Back in 1870, the Italian states decided they wanted to form a single country, and that included the Papal States, which took up a big chunk of the middle of present Italy. The Papal States were governed politically by the Pope since the 8th century, meaning for 1100 years the Pope was the political leader of a sizeable state. So when the Italian states wanted to unify, and take away temporal authority of the Pope, the Pope said, “No way”. So, the Italian states started to take the Papal states by force.
The Pope said, “No way,” all the way until finally there was nothing left for the church except the Vatican. So, by 1871, the new Italian government offered to give popes honorific status, if they gave up their political position as head of state. But the Pope said, “No”, to the extent that he even refused to leave the Vatican and enter Italian territory, because that would admit that he would not be sovereign in those places where he thought he should be. So, the Pope stayed completely inside the Vatican, never leaving it, and a stalemate was reached.
Do you know that subsequent Popes continued the same approach for 59 years? The phrase that caught on was, Prisoner of the Vatican. That means that for 59 years, no Pope ever left the Vatican, for any reason. Not only that, they did not appear in St. Peter’s square or at the balcony. Popes remained squirrelled away in defensive mode through the First World War, until in 1929 the Lateran Treaty established Vatican City, where the Pope could be head of state and sovereign. The great Papal States had become the smallest country in the world.
Now what’s the significance of all this? Well, in 1870, when the Pope had all his property and political roles to worry about, did he have the time to actually be a pastor and visit and minister to the Catholics around the world? Certainly not. But now you’ve got all the Popes since the second half of the 20th century free to go and actually meet Catholics and Christians and everyone where they are. They are able to be pastors and spiritual fathers to the believers and members of the church. Politically they are now insignificant. But spiritually, they are powerhouses.
That’s what happens when God prunes. When someone or some institution or community grows in God’s grace, eventually the institutional and political structures begin to dry out the spiritual. The branches and leaves of the tree draw the tree’s energy from being able to produce fruit. That’s when God comes with the pruning. He cuts away all the political, financial, reputation, and property power and makes us small again. He lops the whole thing down to a nub. And He sends the “secular” state or culture to do the job.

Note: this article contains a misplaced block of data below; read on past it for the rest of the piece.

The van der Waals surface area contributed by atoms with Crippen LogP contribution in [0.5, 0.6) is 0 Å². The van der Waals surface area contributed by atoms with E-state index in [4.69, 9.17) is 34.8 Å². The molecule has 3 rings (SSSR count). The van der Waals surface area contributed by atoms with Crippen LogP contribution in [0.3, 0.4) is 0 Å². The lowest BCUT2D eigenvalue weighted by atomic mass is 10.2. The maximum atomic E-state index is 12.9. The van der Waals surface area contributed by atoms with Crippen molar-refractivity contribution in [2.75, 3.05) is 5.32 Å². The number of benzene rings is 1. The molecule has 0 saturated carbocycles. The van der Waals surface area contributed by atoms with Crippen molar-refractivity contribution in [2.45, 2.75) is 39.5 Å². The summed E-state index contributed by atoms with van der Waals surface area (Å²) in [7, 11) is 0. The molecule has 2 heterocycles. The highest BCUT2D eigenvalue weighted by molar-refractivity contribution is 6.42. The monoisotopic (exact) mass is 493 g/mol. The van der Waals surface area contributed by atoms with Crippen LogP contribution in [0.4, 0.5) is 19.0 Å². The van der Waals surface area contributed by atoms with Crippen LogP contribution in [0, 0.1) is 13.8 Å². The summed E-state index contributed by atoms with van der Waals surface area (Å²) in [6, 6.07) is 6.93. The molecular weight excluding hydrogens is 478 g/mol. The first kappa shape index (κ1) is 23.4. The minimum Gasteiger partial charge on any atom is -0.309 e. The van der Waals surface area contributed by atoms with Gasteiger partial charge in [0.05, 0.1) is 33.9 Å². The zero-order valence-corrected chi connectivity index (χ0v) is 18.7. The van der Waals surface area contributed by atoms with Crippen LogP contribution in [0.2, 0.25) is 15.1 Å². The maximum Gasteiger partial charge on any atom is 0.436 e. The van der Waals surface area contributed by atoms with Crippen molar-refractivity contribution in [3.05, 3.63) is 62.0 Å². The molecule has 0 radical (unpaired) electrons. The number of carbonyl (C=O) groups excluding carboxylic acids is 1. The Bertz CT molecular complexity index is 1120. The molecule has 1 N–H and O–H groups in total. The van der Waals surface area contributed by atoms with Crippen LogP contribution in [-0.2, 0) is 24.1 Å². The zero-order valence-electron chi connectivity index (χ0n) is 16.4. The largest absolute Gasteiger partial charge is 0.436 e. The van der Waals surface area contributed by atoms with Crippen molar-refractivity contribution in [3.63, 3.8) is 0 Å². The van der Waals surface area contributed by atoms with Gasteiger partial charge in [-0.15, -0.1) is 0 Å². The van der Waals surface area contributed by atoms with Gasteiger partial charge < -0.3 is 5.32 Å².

The key is, not to fight it. Don’t go kicking and screaming like the Popes did.
In fact, do the opposite: advance it along.
When Jesus comes in the Gospel, his first invitation is to give up everything and follow him. Leave your possessions. Give up your work. Sell all that you have. Become small with me. He is saying, prune yourself, so that God doesn’t have to do it by force. Do you know that about 35 years after Jesus said all of that, Jerusalem was destroyed by the Romans, and the Temple, which was destroyed, was never built again. God was pruning His people. That’s what John the Baptist meant when he said, “Who warned you to flee from God’s coming wrath? … Even now the axe is laid to the root of the trees.” (Lk 3:7,9) The pruning is coming: either you prune yourself and experience God’s mercy and become a renewed spiritual powerhouse, or defend yourself and experience the Justice and be burned out. Jesus went about saying, “Prune yourselves and follow me and it will awesome – but the alternative is to be pruned by force.”
Everywhere you go in the church and western culture, the pruning that started with the Popes and Vatican continues. One way or the other, the church and western culture is being pruned. But look to the Gospel as a guide. Look to what happened to the Popes. Don’t become defensive and possessive. Losing wealth, status, political clout, or comfort might seem to be humiliating and make you seem insignificant. It might look like you’re losing the “culture war” or the “true faith” or that the doctrine is being lost. It might seem like it’s time to double down on defending the church, or resurrecting the glory days, hugging the traditions, or making the culture great again. Don’t fall for the temptation to refuse the invitation to become small, because to be pruned by force is very painful.
“For whoever would save his life will lose it, and whoever loses his life for my sake will find it.” (Mt 16:25)
No, don’t be afraid of the pruning.
It will make you a spiritual powerhouse.
“Every branch of mine that bears no fruit, he takes away, and every branch that does bear fruit he prunes, that it may bear more fruit.” (Jn 15:2)